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              Mechanisms of spreading depression and hypoxic spreading depression-like depolarization.

              G Somjen (2001)
              Spreading depression (SD) and the related hypoxic SD-like depolarization (HSD) are characterized by rapid and nearly complete depolarization of a sizable population of brain cells with massive redistribution of ions between intracellular and extracellular compartments, that evolves as a regenerative, "all-or-none" type process, and propagates slowly as a wave in brain tissue. This article reviews the characteristics of SD and HSD and the main hypotheses that have been proposed to explain them. Both SD and HSD are composites of concurrent processes. Antagonists of N-methyl-D-aspartate (NMDA) channels or voltage-gated Na(+) or certain types of Ca(2+) channels can postpone or mitigate SD or HSD, but it takes a combination of drugs blocking all known major inward currents to effectively prevent HSD. Recent computer simulation confirmed that SD can be produced by positive feedback achieved by increase of extracellular K(+) concentration that activates persistent inward currents which then activate K(+) channels and release more K(+). Any slowly inactivating voltage and/or K(+)-dependent inward current could generate SD-like depolarization, but ordinarily, it is brought about by the cooperative action of the persistent Na(+) current I(Na,P) plus NMDA receptor-controlled current. SD is ignited when the sum of persistent inward currents exceeds persistent outward currents so that total membrane current turns inward. The degree of depolarization is not determined by the number of channels available, but by the feedback that governs the SD process. Short bouts of SD and HSD are well tolerated, but prolonged depolarization results in lasting loss of neuron function. Irreversible damage can, however, be avoided if Ca(2+) influx into neurons is prevented.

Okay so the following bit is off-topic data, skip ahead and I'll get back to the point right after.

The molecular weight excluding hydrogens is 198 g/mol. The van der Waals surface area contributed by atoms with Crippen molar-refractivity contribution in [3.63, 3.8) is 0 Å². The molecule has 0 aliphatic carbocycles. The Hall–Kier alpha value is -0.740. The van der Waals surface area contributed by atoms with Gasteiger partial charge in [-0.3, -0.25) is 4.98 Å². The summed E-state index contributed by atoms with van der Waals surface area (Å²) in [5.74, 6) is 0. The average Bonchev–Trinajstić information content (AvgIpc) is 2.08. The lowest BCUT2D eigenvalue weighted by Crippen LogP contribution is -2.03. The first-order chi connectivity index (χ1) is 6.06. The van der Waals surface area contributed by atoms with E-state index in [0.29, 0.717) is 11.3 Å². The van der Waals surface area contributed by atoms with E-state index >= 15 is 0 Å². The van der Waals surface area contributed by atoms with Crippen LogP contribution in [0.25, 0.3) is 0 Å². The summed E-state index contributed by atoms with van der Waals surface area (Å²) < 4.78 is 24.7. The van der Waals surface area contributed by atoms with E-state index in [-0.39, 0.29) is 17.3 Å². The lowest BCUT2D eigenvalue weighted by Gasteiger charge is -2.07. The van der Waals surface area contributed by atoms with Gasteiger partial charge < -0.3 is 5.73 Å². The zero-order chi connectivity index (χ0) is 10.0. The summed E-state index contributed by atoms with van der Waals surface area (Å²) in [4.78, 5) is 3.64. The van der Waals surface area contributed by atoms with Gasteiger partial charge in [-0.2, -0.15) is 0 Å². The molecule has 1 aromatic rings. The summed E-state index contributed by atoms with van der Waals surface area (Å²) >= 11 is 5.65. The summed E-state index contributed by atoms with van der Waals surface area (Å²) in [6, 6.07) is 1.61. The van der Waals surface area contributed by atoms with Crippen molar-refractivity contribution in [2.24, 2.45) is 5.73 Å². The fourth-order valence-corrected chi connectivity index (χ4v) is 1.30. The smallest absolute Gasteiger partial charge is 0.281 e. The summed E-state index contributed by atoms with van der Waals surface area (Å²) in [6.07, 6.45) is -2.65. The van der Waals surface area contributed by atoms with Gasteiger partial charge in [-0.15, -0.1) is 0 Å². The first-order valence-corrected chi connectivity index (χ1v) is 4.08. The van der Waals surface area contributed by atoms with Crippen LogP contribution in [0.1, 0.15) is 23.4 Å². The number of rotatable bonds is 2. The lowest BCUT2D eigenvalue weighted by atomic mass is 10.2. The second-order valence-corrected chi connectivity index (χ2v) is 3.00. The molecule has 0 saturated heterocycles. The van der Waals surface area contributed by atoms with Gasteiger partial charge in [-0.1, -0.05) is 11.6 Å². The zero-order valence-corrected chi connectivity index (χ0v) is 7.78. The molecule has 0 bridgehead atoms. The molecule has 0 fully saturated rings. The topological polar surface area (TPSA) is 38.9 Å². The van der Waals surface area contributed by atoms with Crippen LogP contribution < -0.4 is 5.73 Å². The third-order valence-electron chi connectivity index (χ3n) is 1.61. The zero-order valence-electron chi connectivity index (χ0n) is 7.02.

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                Author and article information

                Contributors
                Journal
                Genes Dis
                Genes Dis
                Genes & Diseases
                Chongqing Medical University
                2352-4820
                2352-3042
                05 May 2018
                June 2018
                05 May 2018
                : 5
                : 2
                : 112-118
                Affiliations
                [a ]Neurology Department at Chongqing Medical University, Chongqing, China
                [b ]Neurology Department at the First Affiliated Hospital of Chongqing Medical University, No. 1 Youyi Street, Yuanjiagang, Yuzhong District, Chongqing, China
                Author notes
                []Corresponding author. xiaozhenghf@ 123456126.com
                Article
                S2352-3042(18)30007-2
                10.1016/j.gendis.2018.04.007
                6146266
                30258939
                e9857b29-9519-4d63-9a1b-3f4739709c0e
                © 2018 Chongqing Medical University. Production and hosting by Elsevier B.V.

                This is an open access article under the CC BY-NC-ND license (http://creativecommons.org/licenses/by-nc-nd/4.0/).

                History
                : 19 January 2018
                : 17 April 2018
                Categories
                Article

                comorbidity,csd,epilepsy,fhm,migraine
                comorbidity, csd, epilepsy, fhm, migraine